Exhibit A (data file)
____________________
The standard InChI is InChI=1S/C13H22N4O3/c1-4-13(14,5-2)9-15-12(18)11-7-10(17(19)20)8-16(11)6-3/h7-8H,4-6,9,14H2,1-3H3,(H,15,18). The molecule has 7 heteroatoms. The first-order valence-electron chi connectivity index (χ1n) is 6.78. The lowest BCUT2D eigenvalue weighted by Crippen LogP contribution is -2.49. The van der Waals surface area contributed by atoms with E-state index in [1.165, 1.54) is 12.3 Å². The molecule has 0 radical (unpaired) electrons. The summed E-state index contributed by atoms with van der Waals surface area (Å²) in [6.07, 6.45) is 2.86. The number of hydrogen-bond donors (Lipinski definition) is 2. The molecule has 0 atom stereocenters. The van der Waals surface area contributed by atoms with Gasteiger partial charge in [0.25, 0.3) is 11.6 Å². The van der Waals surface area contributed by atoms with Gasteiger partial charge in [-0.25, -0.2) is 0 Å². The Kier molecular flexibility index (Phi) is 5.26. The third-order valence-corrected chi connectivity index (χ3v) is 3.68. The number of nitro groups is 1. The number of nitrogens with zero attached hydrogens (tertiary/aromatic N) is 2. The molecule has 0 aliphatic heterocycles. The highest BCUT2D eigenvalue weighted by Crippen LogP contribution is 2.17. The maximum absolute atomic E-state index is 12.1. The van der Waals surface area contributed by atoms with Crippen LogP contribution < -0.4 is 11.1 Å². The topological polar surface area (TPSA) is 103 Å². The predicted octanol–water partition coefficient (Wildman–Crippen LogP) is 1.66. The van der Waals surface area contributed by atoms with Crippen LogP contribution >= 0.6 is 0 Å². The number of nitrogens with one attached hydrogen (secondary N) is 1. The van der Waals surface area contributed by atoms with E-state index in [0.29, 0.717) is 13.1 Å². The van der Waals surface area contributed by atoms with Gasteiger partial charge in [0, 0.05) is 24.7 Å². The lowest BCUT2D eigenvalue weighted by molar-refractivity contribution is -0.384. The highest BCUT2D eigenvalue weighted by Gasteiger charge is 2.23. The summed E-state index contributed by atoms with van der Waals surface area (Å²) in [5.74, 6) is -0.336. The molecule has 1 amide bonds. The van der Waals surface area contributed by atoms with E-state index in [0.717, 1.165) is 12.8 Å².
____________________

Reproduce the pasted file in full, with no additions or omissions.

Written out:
The standard InChI is InChI=1S/C13H22N4O3/c1-4-13(14,5-2)9-15-12(18)11-7-10(17(19)20)8-16(11)6-3/h7-8H,4-6,9,14H2,1-3H3,(H,15,18). The molecule has 7 heteroatoms. The first-order valence-electron chi connectivity index (χ1n) is 6.78. The lowest BCUT2D eigenvalue weighted by Crippen LogP contribution is -2.49. The van der Waals surface area contributed by atoms with E-state index in [1.165, 1.54) is 12.3 Å². The molecule has 0 radical (unpaired) electrons. The summed E-state index contributed by atoms with van der Waals surface area (Å²) in [6.07, 6.45) is 2.86. The number of hydrogen-bond donors (Lipinski definition) is 2. The molecule has 0 atom stereocenters. The van der Waals surface area contributed by atoms with Gasteiger partial charge in [0.25, 0.3) is 11.6 Å². The van der Waals surface area contributed by atoms with Gasteiger partial charge in [-0.25, -0.2) is 0 Å². The Kier molecular flexibility index (Phi) is 5.26. The third-order valence-corrected chi connectivity index (χ3v) is 3.68. The number of nitro groups is 1. The number of nitrogens with zero attached hydrogens (tertiary/aromatic N) is 2. The molecule has 0 aliphatic heterocycles. The highest BCUT2D eigenvalue weighted by Crippen LogP contribution is 2.17. The maximum absolute atomic E-state index is 12.1. The van der Waals surface area contributed by atoms with Crippen LogP contribution < -0.4 is 11.1 Å². The topological polar surface area (TPSA) is 103 Å². The predicted octanol–water partition coefficient (Wildman–Crippen LogP) is 1.66. The van der Waals surface area contributed by atoms with Crippen LogP contribution >= 0.6 is 0 Å². The number of nitrogens with one attached hydrogen (secondary N) is 1. The van der Waals surface area contributed by atoms with E-state index in [0.29, 0.717) is 13.1 Å². The van der Waals surface area contributed by atoms with Gasteiger partial charge in [0, 0.05) is 24.7 Å². The lowest BCUT2D eigenvalue weighted by molar-refractivity contribution is -0.384. The highest BCUT2D eigenvalue weighted by Gasteiger charge is 2.23. The summed E-state index contributed by atoms with van der Waals surface area (Å²) in [5.74, 6) is -0.336. The molecule has 1 amide bonds. The van der Waals surface area contributed by atoms with E-state index in [0.717, 1.165) is 12.8 Å².